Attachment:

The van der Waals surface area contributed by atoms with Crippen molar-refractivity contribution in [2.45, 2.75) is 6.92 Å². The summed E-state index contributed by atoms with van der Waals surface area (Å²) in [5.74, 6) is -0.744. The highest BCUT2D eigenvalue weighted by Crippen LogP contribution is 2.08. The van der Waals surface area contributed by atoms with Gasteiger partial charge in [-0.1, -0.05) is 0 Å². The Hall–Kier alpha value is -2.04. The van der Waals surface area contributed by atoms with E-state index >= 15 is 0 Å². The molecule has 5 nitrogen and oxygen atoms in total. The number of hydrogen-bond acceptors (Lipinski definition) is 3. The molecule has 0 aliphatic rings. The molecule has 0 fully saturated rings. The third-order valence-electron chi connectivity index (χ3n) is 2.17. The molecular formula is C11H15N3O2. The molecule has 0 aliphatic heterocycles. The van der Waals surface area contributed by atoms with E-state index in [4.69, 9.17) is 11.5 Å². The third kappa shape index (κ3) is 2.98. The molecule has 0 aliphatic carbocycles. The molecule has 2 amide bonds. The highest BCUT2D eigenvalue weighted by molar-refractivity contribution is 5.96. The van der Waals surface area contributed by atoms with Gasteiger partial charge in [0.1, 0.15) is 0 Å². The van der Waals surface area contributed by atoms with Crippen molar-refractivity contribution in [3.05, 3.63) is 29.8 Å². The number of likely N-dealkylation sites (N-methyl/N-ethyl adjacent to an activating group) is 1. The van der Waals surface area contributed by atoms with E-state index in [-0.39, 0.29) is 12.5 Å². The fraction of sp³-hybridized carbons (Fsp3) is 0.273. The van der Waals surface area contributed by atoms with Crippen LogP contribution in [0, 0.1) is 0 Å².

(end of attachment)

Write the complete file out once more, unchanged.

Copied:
The van der Waals surface area contributed by atoms with Crippen molar-refractivity contribution in [2.45, 2.75) is 6.92 Å². The summed E-state index contributed by atoms with van der Waals surface area (Å²) in [5.74, 6) is -0.744. The highest BCUT2D eigenvalue weighted by Crippen LogP contribution is 2.08. The van der Waals surface area contributed by atoms with Gasteiger partial charge in [-0.1, -0.05) is 0 Å². The Hall–Kier alpha value is -2.04. The van der Waals surface area contributed by atoms with E-state index >= 15 is 0 Å². The molecule has 5 nitrogen and oxygen atoms in total. The number of hydrogen-bond acceptors (Lipinski definition) is 3. The molecule has 0 aliphatic rings. The molecule has 0 fully saturated rings. The third-order valence-electron chi connectivity index (χ3n) is 2.17. The molecular formula is C11H15N3O2. The molecule has 0 aliphatic heterocycles. The van der Waals surface area contributed by atoms with E-state index in [4.69, 9.17) is 11.5 Å². The third kappa shape index (κ3) is 2.98. The molecule has 0 aliphatic carbocycles. The molecule has 2 amide bonds. The highest BCUT2D eigenvalue weighted by molar-refractivity contribution is 5.96. The van der Waals surface area contributed by atoms with Gasteiger partial charge in [0.1, 0.15) is 0 Å². The van der Waals surface area contributed by atoms with Crippen molar-refractivity contribution in [3.05, 3.63) is 29.8 Å². The number of likely N-dealkylation sites (N-methyl/N-ethyl adjacent to an activating group) is 1. The van der Waals surface area contributed by atoms with E-state index in [-0.39, 0.29) is 12.5 Å². The fraction of sp³-hybridized carbons (Fsp3) is 0.273. The van der Waals surface area contributed by atoms with Crippen LogP contribution in [0, 0.1) is 0 Å².